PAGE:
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FICTION
Snowflakes and Earthquakes
Elan Barnehama

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This right here.  This is my corner.  My crosswalk. You will find me out here every school day from 7:30 to 9 in the morning and 2:30 to 4 in the afternoon.  No matter what the weather.  Sunny, mostly sunny, partially sunny. I’m even out here when it dips below 60 and nobody in Venice Beach walks.

This wasn’t always my corner and I wasn’t always a crossing guard and I didn’t always live in Venice.

But it is now and I am now and I do now. 

Before this? Before this I had a life that I didn’t want any more. That life was back in Boston. That life had decades of cold and snow and slush and the relentless cycle of seasonal chores.

I had enough. 

And yeah. I was married once. And then I wasn’t. That’s everyone’s story, right?

I left her. She left me. Does it even matter?  Lots of days I wanted to leave me. 

What’s that thing Tolstoy said in Anna Karenina? All happy marriages are alike but every unhappy marriage is unhappy in its own way.

That’s crap.

It may have once been true, but that time was surely before Facebook and Twitter and Youtube and blogs and podcasts. Before anyone who could reach a keyboard over shared every uninteresting detail of their slowly decomposing relationship and equally mundane break-up in an endless dribble of manufactured outrage, self-serving, self-indulgent, self-satisfied anger to sympathetic strangers to eager to pile on their contrived disapproval while gleefully bestowing likes and emogis.

See, it turns out, it’s the happy ones, the relationships that make it, they are the curious ones.

So can we just say be okay with, we fizzled out. I know it’s bullshit, but really, if it was even a little interesting I’d tell you.

Then, ten months after the divorce I’m with some friends in the north end for my birthday. January 23.  It was freezing out – it’s always freezing on my birthday. Still, we’re having a great time when my friends raise their glasses and toast my being born, I told them I didn’t want to die there.

They said they didn’t want me to die here either – at least not before we got our cannolis and tiramisu. I assured them that I meant Boston and not the restaurant.  But Boston was the only place I’d ever lived, I say, and I loved it, but I didn’t want to die without having lived somewhere else. I tell them heading south and west.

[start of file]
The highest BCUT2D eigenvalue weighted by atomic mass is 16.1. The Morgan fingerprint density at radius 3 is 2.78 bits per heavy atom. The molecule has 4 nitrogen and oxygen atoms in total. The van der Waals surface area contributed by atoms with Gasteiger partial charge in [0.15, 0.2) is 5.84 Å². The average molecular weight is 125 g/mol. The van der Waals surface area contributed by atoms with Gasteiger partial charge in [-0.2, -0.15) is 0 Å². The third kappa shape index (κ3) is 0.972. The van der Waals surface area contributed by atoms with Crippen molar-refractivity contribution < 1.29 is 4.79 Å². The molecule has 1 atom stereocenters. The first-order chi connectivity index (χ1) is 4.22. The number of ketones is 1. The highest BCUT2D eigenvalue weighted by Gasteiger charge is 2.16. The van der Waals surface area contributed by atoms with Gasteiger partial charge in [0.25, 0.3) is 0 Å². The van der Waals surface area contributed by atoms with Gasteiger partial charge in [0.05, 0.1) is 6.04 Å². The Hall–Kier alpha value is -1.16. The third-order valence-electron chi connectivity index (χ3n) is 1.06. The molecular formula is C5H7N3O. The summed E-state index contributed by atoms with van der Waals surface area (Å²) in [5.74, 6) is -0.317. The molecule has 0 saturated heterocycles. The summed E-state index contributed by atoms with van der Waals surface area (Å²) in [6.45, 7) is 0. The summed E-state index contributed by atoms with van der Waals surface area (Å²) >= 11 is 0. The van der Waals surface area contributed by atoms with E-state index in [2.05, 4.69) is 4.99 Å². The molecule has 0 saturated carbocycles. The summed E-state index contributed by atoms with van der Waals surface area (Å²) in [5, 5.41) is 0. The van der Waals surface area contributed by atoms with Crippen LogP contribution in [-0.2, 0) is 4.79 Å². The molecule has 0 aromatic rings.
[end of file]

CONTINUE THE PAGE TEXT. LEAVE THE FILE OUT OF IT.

They had their own takes. 
I was depressed about my divorce. 
I had run out of Tinder matches.

Not one of them believed I meant what I said or wanted what I wanted. 

Between bites of cannolis and spoonfulls of tiramisu we discussed and debated my plan. And then they scoffed. Scoffed I tell you. Opinions were indecorously and disrespectfully spouted in my direction.

It was not very complicated I told them. It was not some enormous change at the last moment. Just a change of scenery.

In mid February, with my carpacked I looked to the westand hit the road. I love road trips. They’re full of possibility, they suspend time like a baseball game and exist just outside of reality.  

The trip counter counted my way south: Massachusetts, Connecticut, New Jersy, Pennsylvania, Maryland, Virginia as I sought to escape weather. In Tennessee I shifted west onto I-40.  In Nashville, I caught my breath with moonshine and music and I toasted the road ahead.

The next day I crossed the mighty Mississippi in Memphis and made my way through Arkansas, Oklahoma and the Texas Panhandle – which by itself is double the area of Massachusetts. State borders rose up as natural topographic dividers that offered entry into wonderful new worlds of dialects, dishes, vegetation, music, accents, architecture and more.